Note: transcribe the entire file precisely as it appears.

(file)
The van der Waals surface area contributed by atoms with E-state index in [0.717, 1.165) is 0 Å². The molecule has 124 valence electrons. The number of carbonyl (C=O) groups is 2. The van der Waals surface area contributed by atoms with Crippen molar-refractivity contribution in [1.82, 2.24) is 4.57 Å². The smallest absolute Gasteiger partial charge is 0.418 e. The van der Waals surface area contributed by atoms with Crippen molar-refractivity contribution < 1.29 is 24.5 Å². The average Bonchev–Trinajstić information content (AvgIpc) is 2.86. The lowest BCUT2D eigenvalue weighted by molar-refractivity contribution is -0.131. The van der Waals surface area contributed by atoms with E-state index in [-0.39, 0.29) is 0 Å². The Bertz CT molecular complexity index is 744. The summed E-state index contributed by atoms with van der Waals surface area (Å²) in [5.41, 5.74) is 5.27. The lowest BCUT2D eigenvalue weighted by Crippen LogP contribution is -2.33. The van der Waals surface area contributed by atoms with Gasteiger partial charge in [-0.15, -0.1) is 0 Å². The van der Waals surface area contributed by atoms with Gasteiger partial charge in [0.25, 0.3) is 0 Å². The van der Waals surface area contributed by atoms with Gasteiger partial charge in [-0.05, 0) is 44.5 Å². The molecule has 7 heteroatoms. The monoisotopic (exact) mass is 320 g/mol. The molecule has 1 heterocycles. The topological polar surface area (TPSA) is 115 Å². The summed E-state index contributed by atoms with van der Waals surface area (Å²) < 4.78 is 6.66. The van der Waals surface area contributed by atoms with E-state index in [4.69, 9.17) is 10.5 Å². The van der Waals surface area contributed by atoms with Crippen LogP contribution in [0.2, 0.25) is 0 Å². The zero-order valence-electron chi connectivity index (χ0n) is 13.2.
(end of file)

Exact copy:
The van der Waals surface area contributed by atoms with E-state index in [0.717, 1.165) is 0 Å². The molecule has 124 valence electrons. The number of carbonyl (C=O) groups is 2. The van der Waals surface area contributed by atoms with Crippen molar-refractivity contribution in [1.82, 2.24) is 4.57 Å². The smallest absolute Gasteiger partial charge is 0.418 e. The van der Waals surface area contributed by atoms with Crippen molar-refractivity contribution < 1.29 is 24.5 Å². The average Bonchev–Trinajstić information content (AvgIpc) is 2.86. The lowest BCUT2D eigenvalue weighted by molar-refractivity contribution is -0.131. The van der Waals surface area contributed by atoms with E-state index in [-0.39, 0.29) is 0 Å². The Bertz CT molecular complexity index is 744. The summed E-state index contributed by atoms with van der Waals surface area (Å²) in [5.41, 5.74) is 5.27. The lowest BCUT2D eigenvalue weighted by Crippen LogP contribution is -2.33. The van der Waals surface area contributed by atoms with Gasteiger partial charge in [-0.15, -0.1) is 0 Å². The van der Waals surface area contributed by atoms with Gasteiger partial charge in [0.25, 0.3) is 0 Å². The van der Waals surface area contributed by atoms with Gasteiger partial charge in [-0.05, 0) is 44.5 Å². The molecule has 7 heteroatoms. The monoisotopic (exact) mass is 320 g/mol. The molecule has 1 heterocycles. The topological polar surface area (TPSA) is 115 Å². The summed E-state index contributed by atoms with van der Waals surface area (Å²) < 4.78 is 6.66. The van der Waals surface area contributed by atoms with E-state index in [4.69, 9.17) is 10.5 Å². The van der Waals surface area contributed by atoms with Crippen LogP contribution in [0.2, 0.25) is 0 Å². The zero-order valence-electron chi connectivity index (χ0n) is 13.2.